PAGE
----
BIRMINGHAM, England—It may come as a surprise to some but pre-Reformation England was one of the most devout Catholic countries in Europe.
A series of speakers at a Path to Rome Conference held here in October made just that point and speculated that the country is quietly becoming Catholic once again.
The fourth International Path to Rome Conference was the first to be held in England. An apostolate of the Miles Jesu apostolic institute, the conferences are designed to promote the important role of converts in the life and ministry of the Church, including Catholic apologetics and evangelization.
“One of the common experiences [expressed in the stories of recent English converts] is the sense of coming home,” said Dwight Longenecker, a former Anglican minister. “No matter what the person's background, no matter what the previous denomination, it was this sense of fulfillment” that convinces the convert to enter the Church.
The Catholic Church in England was suppressed by King Henry VIII in the 16th century and was not legally restored until 1850. A second springtime for the Church began almost immediately with Cardinal John Henry Newman, a convert, in the vanguard.
And the movement has continued in contemporary times — despite the problems afflicting the Church in the West in recent decades.
The number of those received into the Church increases year by year while the reality of the country's Catholic history and the Church's influence on English culture is more openly acknowledged.
A current exhibition at the British Museum of London includes artifacts belonging to St. Thomas More, who met a martyr's death for refusing to renounce the pope's authority. Such an exhibit would have been unthinkable not long ago.
This process received a major boost in 1992 with the publication of a landmark historical work, The Stripping of The Altars, by Cambridge University's Eamon Duffy. The book exploded the myth that the Reformation was embraced by the ordinary people. Instead, Duffy demonstrated that the Reformation represented a violent rupture from a popular and theologically sound English Catholic culture.
The 1990s has seen a new wave of high-profile converts which even included members of the extended royal family, academia, the media and the world of politics.
The late Cardinal Basil Hume, archbishop of Westminster, openly talked of “the conversion of England,” and few would disagree that conversions to Catholicism is a major factor in English religious life that cannot be ignored or dismissed as a passing fad.
Conference speakers included Father Graham Leonard, the former Anglican bishop of London, along with members of Parliament John Gummer and Ann Widdecombe.
Widdecombe, the opposition spokeswoman on crime and justice, told the conference that her conversion had become inevitable as the Church of England seemed to be losing its moral authority. “The vote to ordain women was the last straw for me,” she said.
Widdecombe said that she needed only 15 minutes with Cardinal Hume to dispel the doubts of a lifetime about the Catholic Church.
Cardinal Hume is credited by many with leading the Church to new levels of social acceptability in England, helping to shed the Church's image among the majority Anglicans as a religion for Italian and Irish immigrants.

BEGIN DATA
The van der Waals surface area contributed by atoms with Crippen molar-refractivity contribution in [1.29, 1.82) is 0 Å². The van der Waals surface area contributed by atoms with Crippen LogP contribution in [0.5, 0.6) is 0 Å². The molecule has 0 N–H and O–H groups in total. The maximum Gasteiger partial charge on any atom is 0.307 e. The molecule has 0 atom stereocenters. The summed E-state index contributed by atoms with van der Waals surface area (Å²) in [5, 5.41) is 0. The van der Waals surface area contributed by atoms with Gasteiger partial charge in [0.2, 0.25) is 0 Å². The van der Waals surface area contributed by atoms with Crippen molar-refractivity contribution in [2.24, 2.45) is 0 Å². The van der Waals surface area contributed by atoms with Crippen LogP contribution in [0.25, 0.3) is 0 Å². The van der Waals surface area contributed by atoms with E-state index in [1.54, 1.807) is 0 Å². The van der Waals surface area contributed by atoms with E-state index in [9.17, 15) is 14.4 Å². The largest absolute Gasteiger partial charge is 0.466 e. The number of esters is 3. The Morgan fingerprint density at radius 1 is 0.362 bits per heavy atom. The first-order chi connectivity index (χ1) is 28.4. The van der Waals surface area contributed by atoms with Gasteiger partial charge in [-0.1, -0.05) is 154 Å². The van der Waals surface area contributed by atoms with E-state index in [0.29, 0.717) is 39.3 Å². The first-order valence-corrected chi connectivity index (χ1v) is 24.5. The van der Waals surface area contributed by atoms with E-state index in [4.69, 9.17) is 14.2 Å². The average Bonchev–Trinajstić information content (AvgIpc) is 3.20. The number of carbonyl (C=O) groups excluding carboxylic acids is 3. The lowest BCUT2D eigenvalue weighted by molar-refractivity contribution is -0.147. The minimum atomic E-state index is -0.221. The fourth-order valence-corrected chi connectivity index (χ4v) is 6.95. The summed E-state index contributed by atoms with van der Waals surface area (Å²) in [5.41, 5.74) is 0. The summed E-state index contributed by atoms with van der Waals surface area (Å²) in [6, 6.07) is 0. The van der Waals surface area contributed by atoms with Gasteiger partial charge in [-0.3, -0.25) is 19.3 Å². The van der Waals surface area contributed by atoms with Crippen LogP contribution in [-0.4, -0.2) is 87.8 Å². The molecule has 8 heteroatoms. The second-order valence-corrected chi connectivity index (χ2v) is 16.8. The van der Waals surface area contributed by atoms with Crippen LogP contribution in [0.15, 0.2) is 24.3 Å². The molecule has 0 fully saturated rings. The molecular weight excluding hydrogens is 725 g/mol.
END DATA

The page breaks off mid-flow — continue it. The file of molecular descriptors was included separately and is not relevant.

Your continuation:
According to William Oddie, a former Anglican clergyman and current editor of The Catholic Herald weekly newspaper, social acceptance is only one aspect of a wider sea change in the religious attitudes of Britons.
Oddie, whose newspaper sponsored the conference, told the Register, “The Roman Catholic Church used to have a rather working-class image but things began to change [in the 1980s] with the production on national TV of Brideshead Revisited,” Evelyn Waugh's novel about an aristocratic family that was both English and Catholic.
“I also think, on a more serious note, this coincided with a feeling that history had to be put right after a major distortion,” he said. “It was about this time that Eamon Duffy's book appeared on the scene.”
Oddie and others agreed that the book produced a genuine paradigm shift in the way English historians view the Reformation, making it difficult for any scholar to deny England's Catholic roots.
It was Oddie's predecessor at the Herald, American-born Christina Odone, who, in the early 1990s, was the first media figure to note that it had become “chic” to be Catholic.
Not a single national magazine or newspaper failed to pick up on the trend. Gossip columns reported on high society converts throughout the '90s, and continue to speculate on which celebrities are thinking about becoming Catholic.
There has been “an element of fun in this,” acknowledged Oddie, who has chronicled the serious aspects of the trend, including in a 1996 book, The Roman Option, that chronicled the conversions of Anglican clerics.
He said, “The prayer for the conversion of England [formerly said after Mass] has been neglected but the conversion of England is a constant theme of my editorials.”
World-renowned Newman authority Father Ian Ker said the Catholic Church has little room to be triumphal at the present time, despite the declining state of the Church of England.
Father Ker reminded the conference of Newman's prophetic words shortly before his death that a combination of liberal and evangelical influences would destroy Anglican claims to be part of the Catholic Church. “This became true in 1992, a century after [Newman's] death with the vote to ordain women as priests in defiance of both [Orthodox] Constantinople and [Catholic] Rome,” said Father Ker.
Paul Burnell writes from Manchester, England.